By @Wicho – November 16, 2021
In the not too distant future life on Earth is practically extinct. The cause, one huge solar flare that has destroyed the ozone layer, so you cannot be in the Sun without being scorched by ultraviolet radiation. That too makes it impossible to harvest and gather food; pass three quarters of the same with livestock. Civilization has also collapsed due to the huge electromagnetic pulse that came with the flash and that fried almost any electrical or electronic device.
Finch Weinberg, who gives name the movie (available on Apple TV +), is a robotic engineer who survives in the facilities of what was his company in the company of a robot named Dewey (points for those who catch the reference) that personally reminded me of a Sony Aibo without “skin” and with a basket on top and an articulated arm to take things and to his goodyear dog. He is touring San Luis with Dewey in search of any food that may be left, and presumably gasoline for his huge truck. And so they are pulling.
But he is aware that he is ill and that you probably don’t have much time left. So he’s building a humanoid robot that, in addition to Asimov’s famous three laws of robotics, he programs a fourth: to take care of the dog.
When the task is not yet finished, a huge storm begins to hang over San Luis and the forecasts – with data collected from it is not known very well where – are that will last 40 days. So Finch has no choice but to make the decision to leave; they will not be able to survive that long without water, food and electricity. After a somewhat peculiar decision process, he decides to head towards San Francisco. So they all jump into a motorhome and drive miles across a deserted United States.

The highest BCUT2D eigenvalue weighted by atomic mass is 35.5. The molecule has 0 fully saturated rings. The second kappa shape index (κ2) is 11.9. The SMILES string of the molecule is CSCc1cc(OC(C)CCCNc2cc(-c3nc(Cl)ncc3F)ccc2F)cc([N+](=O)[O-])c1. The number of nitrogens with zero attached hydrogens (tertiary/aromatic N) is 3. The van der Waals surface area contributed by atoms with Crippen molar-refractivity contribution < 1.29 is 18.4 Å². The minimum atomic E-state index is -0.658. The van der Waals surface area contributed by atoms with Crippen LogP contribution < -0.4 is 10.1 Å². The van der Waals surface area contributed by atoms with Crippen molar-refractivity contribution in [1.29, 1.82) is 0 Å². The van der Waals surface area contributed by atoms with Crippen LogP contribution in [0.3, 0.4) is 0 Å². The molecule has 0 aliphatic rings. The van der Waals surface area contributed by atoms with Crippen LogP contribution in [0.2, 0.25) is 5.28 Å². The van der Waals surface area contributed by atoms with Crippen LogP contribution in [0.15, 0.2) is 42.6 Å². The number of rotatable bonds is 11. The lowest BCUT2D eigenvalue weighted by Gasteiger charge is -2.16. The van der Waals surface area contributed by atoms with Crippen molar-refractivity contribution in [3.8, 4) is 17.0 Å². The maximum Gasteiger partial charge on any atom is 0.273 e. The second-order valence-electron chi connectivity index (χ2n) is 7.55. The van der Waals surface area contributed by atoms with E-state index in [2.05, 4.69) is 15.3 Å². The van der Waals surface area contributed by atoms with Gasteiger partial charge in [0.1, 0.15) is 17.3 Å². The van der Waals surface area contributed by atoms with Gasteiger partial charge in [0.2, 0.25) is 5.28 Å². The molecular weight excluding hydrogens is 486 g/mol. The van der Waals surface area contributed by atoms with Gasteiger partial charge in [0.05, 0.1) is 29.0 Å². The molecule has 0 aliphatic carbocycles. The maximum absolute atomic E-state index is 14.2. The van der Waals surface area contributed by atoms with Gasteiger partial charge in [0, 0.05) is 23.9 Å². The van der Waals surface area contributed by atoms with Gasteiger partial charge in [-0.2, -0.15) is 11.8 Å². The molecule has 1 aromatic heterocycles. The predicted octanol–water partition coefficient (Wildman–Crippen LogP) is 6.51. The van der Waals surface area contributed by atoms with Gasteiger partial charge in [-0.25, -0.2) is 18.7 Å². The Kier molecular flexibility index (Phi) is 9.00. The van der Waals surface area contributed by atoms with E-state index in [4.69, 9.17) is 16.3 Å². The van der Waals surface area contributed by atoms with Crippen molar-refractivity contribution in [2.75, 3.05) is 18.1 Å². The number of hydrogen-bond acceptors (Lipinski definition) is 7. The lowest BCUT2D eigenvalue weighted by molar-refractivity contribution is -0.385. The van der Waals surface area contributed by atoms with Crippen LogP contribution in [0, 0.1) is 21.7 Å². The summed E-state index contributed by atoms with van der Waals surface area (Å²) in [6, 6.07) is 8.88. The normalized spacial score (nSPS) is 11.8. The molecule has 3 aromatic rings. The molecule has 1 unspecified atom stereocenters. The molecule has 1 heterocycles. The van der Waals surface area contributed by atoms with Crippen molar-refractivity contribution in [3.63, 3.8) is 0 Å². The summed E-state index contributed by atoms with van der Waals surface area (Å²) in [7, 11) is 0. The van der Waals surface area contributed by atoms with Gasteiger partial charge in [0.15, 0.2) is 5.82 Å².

With no clear presence of baddies wanting to eat them or anything like that – the only time they show up, by far, Finch and company run away from them in a “now what?” WTF moment. that whoever wrote the script and the protagonists does not seem to care much – the film then becomes the story of how the new robot has to finish his learning by force steps on the fly because there was no time for Finch to finish loading him with all the knowledge he wanted to have introduced to him. Of how it has to earn Goodyear’s trust, which at first looks weird at it. And how he has to learn enough that he and Goodyear can survive when Finch is gone.
Yes, the movie reminded me powerfully of The Highway, but in a sweetened version… And surprisingly more credible despite the fact that it talks about the relationships between a human, a dog, and a couple of robots; although I admit that my problem with The Road is that I never came to believe the relationship between the father and the son that stars it.
You can see it, and how it goes included in Apple TV + subscription, well good. But I don’t think it goes down in the history of cinematography.
We would love to thank the author of this write-up for this awesome material
Finch, a kind of good vibes version of The Road starring Tom hanks